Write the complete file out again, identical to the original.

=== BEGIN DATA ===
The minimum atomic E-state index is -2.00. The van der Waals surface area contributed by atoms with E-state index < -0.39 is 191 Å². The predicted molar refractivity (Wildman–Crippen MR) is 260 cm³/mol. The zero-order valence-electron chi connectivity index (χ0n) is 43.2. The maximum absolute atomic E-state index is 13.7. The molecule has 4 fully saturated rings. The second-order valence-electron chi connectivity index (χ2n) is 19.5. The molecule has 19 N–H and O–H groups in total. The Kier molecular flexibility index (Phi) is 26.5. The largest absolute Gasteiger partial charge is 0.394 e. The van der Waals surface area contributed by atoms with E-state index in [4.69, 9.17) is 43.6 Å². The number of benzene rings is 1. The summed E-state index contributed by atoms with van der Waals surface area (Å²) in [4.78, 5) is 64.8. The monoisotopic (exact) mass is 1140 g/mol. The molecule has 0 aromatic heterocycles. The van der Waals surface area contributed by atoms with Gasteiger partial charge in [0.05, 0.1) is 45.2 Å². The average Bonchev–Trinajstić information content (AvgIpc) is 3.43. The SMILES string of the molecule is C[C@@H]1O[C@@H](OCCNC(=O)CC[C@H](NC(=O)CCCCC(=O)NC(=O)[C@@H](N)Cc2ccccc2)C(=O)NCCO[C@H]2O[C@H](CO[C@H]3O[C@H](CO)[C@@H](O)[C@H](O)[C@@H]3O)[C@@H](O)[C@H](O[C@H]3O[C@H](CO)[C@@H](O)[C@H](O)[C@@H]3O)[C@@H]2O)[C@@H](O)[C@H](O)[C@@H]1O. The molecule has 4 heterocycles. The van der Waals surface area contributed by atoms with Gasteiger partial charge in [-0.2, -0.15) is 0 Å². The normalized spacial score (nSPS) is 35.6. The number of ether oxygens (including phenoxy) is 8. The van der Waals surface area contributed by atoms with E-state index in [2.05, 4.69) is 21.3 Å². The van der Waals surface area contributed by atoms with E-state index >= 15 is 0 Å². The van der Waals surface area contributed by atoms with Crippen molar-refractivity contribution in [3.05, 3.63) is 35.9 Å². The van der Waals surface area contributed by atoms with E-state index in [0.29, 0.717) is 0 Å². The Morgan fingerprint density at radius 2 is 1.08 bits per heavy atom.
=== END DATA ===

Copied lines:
The minimum atomic E-state index is -2.00. The van der Waals surface area contributed by atoms with E-state index < -0.39 is 191 Å². The predicted molar refractivity (Wildman–Crippen MR) is 260 cm³/mol. The zero-order valence-electron chi connectivity index (χ0n) is 43.2. The maximum absolute atomic E-state index is 13.7. The molecule has 4 fully saturated rings. The second-order valence-electron chi connectivity index (χ2n) is 19.5. The molecule has 19 N–H and O–H groups in total. The Kier molecular flexibility index (Phi) is 26.5. The largest absolute Gasteiger partial charge is 0.394 e. The van der Waals surface area contributed by atoms with E-state index in [4.69, 9.17) is 43.6 Å². The number of benzene rings is 1. The summed E-state index contributed by atoms with van der Waals surface area (Å²) in [4.78, 5) is 64.8. The monoisotopic (exact) mass is 1140 g/mol. The molecule has 0 aromatic heterocycles. The van der Waals surface area contributed by atoms with Gasteiger partial charge in [0.05, 0.1) is 45.2 Å². The average Bonchev–Trinajstić information content (AvgIpc) is 3.43. The SMILES string of the molecule is C[C@@H]1O[C@@H](OCCNC(=O)CC[C@H](NC(=O)CCCCC(=O)NC(=O)[C@@H](N)Cc2ccccc2)C(=O)NCCO[C@H]2O[C@H](CO[C@H]3O[C@H](CO)[C@@H](O)[C@H](O)[C@@H]3O)[C@@H](O)[C@H](O[C@H]3O[C@H](CO)[C@@H](O)[C@H](O)[C@@H]3O)[C@@H]2O)[C@@H](O)[C@H](O)[C@@H]1O. The molecule has 4 heterocycles. The van der Waals surface area contributed by atoms with Gasteiger partial charge in [-0.2, -0.15) is 0 Å². The normalized spacial score (nSPS) is 35.6. The number of ether oxygens (including phenoxy) is 8. The van der Waals surface area contributed by atoms with E-state index in [2.05, 4.69) is 21.3 Å². The van der Waals surface area contributed by atoms with E-state index >= 15 is 0 Å². The van der Waals surface area contributed by atoms with Crippen molar-refractivity contribution in [3.05, 3.63) is 35.9 Å². The van der Waals surface area contributed by atoms with E-state index in [0.29, 0.717) is 0 Å². The Morgan fingerprint density at radius 2 is 1.08 bits per heavy atom.